Produced using traditional methods and only in east Shikoku, Wasanbon is a type of refined high quality sugar.
The most important tool when using wasabon to make dried sweets is the wooden mold.
In Takamatsu city, a class is offered where you can make wasanbon sweets using molds created by Yoshihiro Ichihara, the master wooden mold craftsman of Sanuki, Kagawa.
The name of the class is Mamehana.
When we visited, we were welcomed by the extraordinary smile of Ms. Ayumi Uehara who represents the lecturer. Actually, Ms. Uehara is the daughter of Yoshihiro Ichihara, the maker of the wooden molds.
The classroom was established to introduce as many people as possible to the beautiful sweets that, based on traditional natural themes, give a shape to Japanese seasons and culture as well as the wonders of the wooden molds that have been in production since the Edo period (1603~1867).
The class is held in an old renovated house, an impressive space where traditional crafts are agreeably displayed with modern art.
This was created in the hands of Mr. Takuya Kamiike, a local Kagawa born artist. As both a canvas and a sculpture, the whole room is a magnificent.
Here you can try making wasanbon and nerikiri sweets.
Well then, let’s try making wasanbon sweets. It may seem difficult at first, but after listening to Ms. Uehara’s explain the preparation method, it sounds surprisingly simple.
First we lightly spray some moisture on the wasanbon sugar in the bowl, and mix it by gently squeezing.
Once the wasanbon mixture reaches the appropriate hardness, it is pressed into the wooden molds with the top and bottom mold boards piled together. As the wasanbon sugar dries immediately, the knack is to work quickly. Any excess sugar is scraped off with a spatula.
After giving it a gentle knock with a spatula, the top mold is removed carefully, revealing delicately formed dried sweets. It really is surprisingly easy! The biggest charm of the experience is that it can be enjoyed by anyone from children to adults.
As well as characters and animals, etc. there are around 10 different wooden molds in use depicting themes related to the seasons. Each time you can make around 12-14 sweets.
The beautiful pastel colored wasanbon dried sweets are truly ” pieces of edible art”… it seems a shame to eat them!
You can enjoy your freshly made dried sweets immediately with matcha green tea – they crumble in the mouth. Just when you think they’ve melted on your tongue, a mild sweetness spreads throughout your mouth, a taste of supreme bliss.
You can pack the rest of the sweets in a box and take them with you.
The reason we can enjoy these sweets both with our eyes and taste buds is thanks to the skillfully made wooden molds.
If you wish, after the wasanbon experience you can take a tour of Yoshihiro Ichihara’s workshop (Kigata Kobo Ichihara), which is located right next to the classroom. It’s a unique chance to can see the works and craftsmanship of Mr. Ichihara who has even been selected as “the modern craftsman” and been awarded a medal with a golden ribbon!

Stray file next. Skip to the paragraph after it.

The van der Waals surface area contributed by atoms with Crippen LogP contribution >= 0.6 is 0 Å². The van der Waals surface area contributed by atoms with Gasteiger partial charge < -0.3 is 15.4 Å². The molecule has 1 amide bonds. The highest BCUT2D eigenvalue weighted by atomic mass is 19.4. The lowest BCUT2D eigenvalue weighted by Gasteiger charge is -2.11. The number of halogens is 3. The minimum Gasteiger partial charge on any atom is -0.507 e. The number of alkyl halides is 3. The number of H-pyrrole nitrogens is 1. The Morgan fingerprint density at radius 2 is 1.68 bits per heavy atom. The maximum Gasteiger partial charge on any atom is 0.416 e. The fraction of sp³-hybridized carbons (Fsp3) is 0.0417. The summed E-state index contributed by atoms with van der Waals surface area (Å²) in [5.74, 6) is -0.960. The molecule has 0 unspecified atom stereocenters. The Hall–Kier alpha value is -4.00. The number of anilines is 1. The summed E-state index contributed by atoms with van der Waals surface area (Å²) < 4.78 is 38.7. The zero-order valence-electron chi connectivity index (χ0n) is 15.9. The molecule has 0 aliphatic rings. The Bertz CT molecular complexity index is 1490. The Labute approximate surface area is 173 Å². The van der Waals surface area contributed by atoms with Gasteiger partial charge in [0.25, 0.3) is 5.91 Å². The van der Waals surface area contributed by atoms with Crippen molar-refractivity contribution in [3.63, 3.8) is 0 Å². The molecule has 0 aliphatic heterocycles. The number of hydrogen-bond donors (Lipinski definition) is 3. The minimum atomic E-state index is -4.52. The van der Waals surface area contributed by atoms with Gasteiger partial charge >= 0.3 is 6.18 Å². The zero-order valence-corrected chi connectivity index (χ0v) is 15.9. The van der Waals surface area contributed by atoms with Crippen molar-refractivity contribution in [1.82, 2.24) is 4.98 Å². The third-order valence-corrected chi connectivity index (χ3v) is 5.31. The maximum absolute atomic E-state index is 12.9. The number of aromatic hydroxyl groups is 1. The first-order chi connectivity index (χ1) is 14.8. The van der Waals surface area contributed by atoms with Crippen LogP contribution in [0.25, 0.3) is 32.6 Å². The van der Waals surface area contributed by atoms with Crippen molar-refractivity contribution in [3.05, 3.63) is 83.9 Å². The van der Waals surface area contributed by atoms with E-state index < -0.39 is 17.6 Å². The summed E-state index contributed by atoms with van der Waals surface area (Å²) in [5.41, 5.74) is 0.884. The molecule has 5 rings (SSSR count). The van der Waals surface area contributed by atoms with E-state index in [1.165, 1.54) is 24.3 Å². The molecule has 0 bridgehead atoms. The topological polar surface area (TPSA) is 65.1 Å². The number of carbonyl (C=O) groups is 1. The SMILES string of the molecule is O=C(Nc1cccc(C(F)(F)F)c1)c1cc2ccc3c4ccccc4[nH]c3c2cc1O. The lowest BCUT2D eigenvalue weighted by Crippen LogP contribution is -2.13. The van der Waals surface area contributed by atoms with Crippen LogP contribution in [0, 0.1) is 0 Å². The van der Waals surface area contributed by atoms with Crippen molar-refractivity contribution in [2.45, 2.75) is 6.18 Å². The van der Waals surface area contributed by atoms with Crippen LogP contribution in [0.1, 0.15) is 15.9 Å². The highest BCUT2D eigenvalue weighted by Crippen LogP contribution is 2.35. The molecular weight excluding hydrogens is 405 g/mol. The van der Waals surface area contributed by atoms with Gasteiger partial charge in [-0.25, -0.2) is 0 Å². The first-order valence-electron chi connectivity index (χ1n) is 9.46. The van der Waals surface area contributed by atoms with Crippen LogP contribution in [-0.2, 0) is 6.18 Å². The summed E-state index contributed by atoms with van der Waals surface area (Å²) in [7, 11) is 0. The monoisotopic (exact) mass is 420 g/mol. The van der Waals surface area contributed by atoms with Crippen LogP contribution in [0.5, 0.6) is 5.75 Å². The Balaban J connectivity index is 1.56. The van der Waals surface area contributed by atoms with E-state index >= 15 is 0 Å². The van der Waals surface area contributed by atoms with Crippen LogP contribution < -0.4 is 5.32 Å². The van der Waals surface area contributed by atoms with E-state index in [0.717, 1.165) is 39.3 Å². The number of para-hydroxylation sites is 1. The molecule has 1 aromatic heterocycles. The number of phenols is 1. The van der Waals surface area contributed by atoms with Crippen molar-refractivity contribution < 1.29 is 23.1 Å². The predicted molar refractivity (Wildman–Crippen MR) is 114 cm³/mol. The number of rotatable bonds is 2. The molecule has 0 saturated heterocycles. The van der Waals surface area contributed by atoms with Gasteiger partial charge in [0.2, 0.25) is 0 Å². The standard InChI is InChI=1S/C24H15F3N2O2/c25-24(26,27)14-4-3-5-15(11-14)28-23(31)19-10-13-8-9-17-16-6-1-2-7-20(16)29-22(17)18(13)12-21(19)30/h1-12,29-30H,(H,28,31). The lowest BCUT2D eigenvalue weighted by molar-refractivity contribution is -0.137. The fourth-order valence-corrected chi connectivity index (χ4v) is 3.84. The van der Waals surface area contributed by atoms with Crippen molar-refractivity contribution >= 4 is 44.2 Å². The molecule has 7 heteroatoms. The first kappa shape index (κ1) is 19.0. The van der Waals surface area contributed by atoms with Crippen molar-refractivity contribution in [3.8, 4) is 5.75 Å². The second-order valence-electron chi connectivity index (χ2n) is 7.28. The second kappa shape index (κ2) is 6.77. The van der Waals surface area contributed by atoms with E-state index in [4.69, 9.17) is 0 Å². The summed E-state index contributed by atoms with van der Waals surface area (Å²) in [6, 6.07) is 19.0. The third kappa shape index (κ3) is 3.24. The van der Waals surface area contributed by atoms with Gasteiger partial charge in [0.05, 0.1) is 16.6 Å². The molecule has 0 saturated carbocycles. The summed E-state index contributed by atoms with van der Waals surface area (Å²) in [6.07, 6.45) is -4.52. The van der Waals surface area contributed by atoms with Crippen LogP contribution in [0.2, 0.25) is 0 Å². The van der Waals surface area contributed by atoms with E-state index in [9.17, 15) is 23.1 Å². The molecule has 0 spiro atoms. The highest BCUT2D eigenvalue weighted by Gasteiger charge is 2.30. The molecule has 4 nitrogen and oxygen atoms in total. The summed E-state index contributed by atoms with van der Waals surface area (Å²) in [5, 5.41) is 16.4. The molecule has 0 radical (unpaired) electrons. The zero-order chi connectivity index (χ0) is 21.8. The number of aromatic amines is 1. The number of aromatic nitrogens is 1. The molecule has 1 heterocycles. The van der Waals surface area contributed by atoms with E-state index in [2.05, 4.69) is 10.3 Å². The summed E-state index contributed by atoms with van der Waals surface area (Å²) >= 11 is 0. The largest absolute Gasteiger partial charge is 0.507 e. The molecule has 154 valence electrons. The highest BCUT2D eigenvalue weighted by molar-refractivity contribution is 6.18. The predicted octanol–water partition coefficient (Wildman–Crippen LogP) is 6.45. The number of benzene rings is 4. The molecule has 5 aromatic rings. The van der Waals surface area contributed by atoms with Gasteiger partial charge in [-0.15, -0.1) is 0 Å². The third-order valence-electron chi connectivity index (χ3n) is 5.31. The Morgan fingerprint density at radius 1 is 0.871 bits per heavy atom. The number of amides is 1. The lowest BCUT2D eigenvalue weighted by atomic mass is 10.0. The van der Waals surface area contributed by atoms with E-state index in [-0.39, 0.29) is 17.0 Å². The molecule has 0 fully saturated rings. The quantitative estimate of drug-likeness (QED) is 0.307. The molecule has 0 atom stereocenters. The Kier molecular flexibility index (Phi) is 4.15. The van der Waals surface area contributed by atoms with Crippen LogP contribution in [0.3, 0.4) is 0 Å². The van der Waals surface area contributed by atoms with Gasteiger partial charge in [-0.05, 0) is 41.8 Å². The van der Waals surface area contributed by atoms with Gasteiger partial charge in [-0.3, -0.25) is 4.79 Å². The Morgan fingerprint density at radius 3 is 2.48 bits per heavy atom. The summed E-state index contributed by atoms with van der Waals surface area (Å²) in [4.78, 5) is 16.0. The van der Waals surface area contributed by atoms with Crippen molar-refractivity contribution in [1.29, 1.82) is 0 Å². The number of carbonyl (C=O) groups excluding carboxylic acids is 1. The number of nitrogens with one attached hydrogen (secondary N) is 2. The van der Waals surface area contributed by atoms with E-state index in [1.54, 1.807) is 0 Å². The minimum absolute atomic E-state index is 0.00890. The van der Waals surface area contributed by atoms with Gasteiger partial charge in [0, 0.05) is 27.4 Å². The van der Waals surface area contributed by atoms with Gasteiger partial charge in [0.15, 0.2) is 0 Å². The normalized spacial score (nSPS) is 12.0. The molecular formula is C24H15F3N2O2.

Today, there are few craftsmen left in Japan who make wooden sweet molds. Mr. Ichihara, the only one left in Shikoku, receives inquiries from all over Japan. Customers coming from afar just to buy his wooden molds are not a rare sight, either!
Mr. Ichihara makes frequent appearances in the Japanese media, and has an outstanding sense of humor. He enjoys giving answers to all kinds of questions, so it feels like you become more and more familiar with the world of making sweet molds.
After properly drying 100-year old mountain cherry timber for about 2 years, he hand-carves the wooden molds one by one.
Various molds from traditional to modern ones, to those related to seasonal ceremonies and even to those that seem like works of art are on display in the showroom.
If you’d like to try making wasanbon sweets at home, you can purchase a set that includes a wooden mold, a wooden spatula, wasanbon sugar and an instruction manual.
Use the wasanbon experience to take a peep at the world of wooden sweet molds – the backbone of sweet making!
Address: 1-9-13 Hanazono-cho, Takamatsu city, Kagawa prefecture
Parking: For 4 cars
Access: 5-minutes walk from Kotoden Nagao Line Hanazono station, 10-minutes walk from JR Kotoku line Ritsurin station
Homepage: http://www.mamehana-kasikigata.com/ (Japanese)
Wasanbon molding experience & Nerikiri experience
Capacity: Up to 10 people
Admission: JPY1000 per person (includes materials & matcha green tea)
Both experiences: JPY2000
Time required: About 1 hour
Reservations only (the nerikiri experience must be reserved at least 2 days in advance)
The Setouchi Finder Editors
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